Is Victorian Poetry a Continuation of the Romantic Movement?


In spite of the great changes that occurred at the reign of Queen Victoria, Victorian poetry was, in a nutshell, a continuation of the Romantic Movement. But there were certain distinctive characteristics. 

Doubts and Disbelief in the Religious Authority of the Church:

The growth of materialism began to produce doubts and disbelief in the religious authority of the Church. Three great poets of this age—Tennyson, Browning, and Arnold did much to comfort and sooth these doubts. Tennyson, the representative pact of the age, was capable of celebrating the energy and resolution of his century in Ulysses, and. yet as The Lotos Eaters shows he could vividly interpret the pessimism and inertia which was a subconscious reaction to the conscious authoritarian spirit. Browning represented the optimistic philosophy of the ‘Victorians. However he was interested chiefly in the exploration of characters. His dramatic monologues deal with eccentrics like artists, ‘frauds, and scholars as they reveal their spiritual dilemma. Arnold was religious by nature but skeptical of dogma. Dismayed by theological disputes and worried by threatened anarchy, he tried to revive the Greek spirit, protested against the lack of real culture, and deplored the current materialism. His major poems also voice a pessimistic note.

Challenging Stern Moral Earnestness:

There were also some poets who played upon the doubts experienced by the people. They were Edward Fitzgerald, James Thomson, and Arthur Hugh Cough. Victorian industrialism and commercialism particularly provoked poets like Fitzgerald whose Omar Khayyam expressed sentiments that ran counter to the stern moral earnestness of the Victorian ethos.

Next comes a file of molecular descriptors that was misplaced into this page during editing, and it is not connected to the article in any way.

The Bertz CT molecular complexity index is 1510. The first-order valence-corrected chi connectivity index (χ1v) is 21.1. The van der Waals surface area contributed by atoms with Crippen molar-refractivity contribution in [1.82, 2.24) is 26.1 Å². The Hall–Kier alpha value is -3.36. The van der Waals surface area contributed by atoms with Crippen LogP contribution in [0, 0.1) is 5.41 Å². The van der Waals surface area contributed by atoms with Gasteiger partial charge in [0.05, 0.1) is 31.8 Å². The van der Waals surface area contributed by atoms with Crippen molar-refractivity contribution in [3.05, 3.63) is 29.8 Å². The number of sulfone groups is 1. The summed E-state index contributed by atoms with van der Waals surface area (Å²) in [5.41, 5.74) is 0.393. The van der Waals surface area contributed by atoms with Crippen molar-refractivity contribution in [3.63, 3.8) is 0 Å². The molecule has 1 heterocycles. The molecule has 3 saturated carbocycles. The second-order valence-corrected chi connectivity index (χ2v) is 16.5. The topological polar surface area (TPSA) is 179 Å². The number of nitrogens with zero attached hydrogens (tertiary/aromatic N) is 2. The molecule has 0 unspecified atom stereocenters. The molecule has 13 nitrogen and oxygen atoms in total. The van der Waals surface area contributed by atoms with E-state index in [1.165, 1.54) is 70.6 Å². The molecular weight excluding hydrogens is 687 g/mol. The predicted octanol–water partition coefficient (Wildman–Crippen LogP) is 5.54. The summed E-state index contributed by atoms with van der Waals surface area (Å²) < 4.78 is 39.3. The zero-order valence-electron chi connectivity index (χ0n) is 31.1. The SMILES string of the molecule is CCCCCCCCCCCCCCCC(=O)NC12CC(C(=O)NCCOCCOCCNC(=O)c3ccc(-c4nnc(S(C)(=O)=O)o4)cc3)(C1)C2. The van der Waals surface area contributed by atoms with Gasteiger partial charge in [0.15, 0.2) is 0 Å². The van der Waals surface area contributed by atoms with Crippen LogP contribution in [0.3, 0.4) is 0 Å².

Aesthetic Pleasure:

 The age also produced a new school of aesthetic poets called the Pre-Raphaelites who wrote poetry for the aesthetic pleasure of its word-pictures, not as a vehicle of prophesies or instruction. These included Rossetti, Morris, and Swinburne. Rossetti and his friends tried to redeem art from commercialism and vulgarity. The Pre-Raphaelite Movement against typical Victorian values amounts to a second-wave of Romanticism in the latter half of the Victorian Age.

Symbolism for Direct Statement:

In the last decade of Victoria’s reign there arose another movement to upset moral conventions and to extol sensual pleasures, introducing symbolism for direct statement. This trend is found in the poems of Oscar Wilde, Arthur Symons, and Ernest Dowson who are sometimes called the Decadents. They may, perhaps, also be called the first of the Moderns.


Despite of the different schools, Victorian poetry proves to be a continuation of Romantic mood both in theme and ideology with a modern concept of word formations. But who can miss the Tennysonian lines from Idylls of the King, "The Passing of Arthur" where he says with great morose the hard changed times:

“The days darken round me, and the years, 

Among new men, strange faces, other minds.”

Ardhendu De

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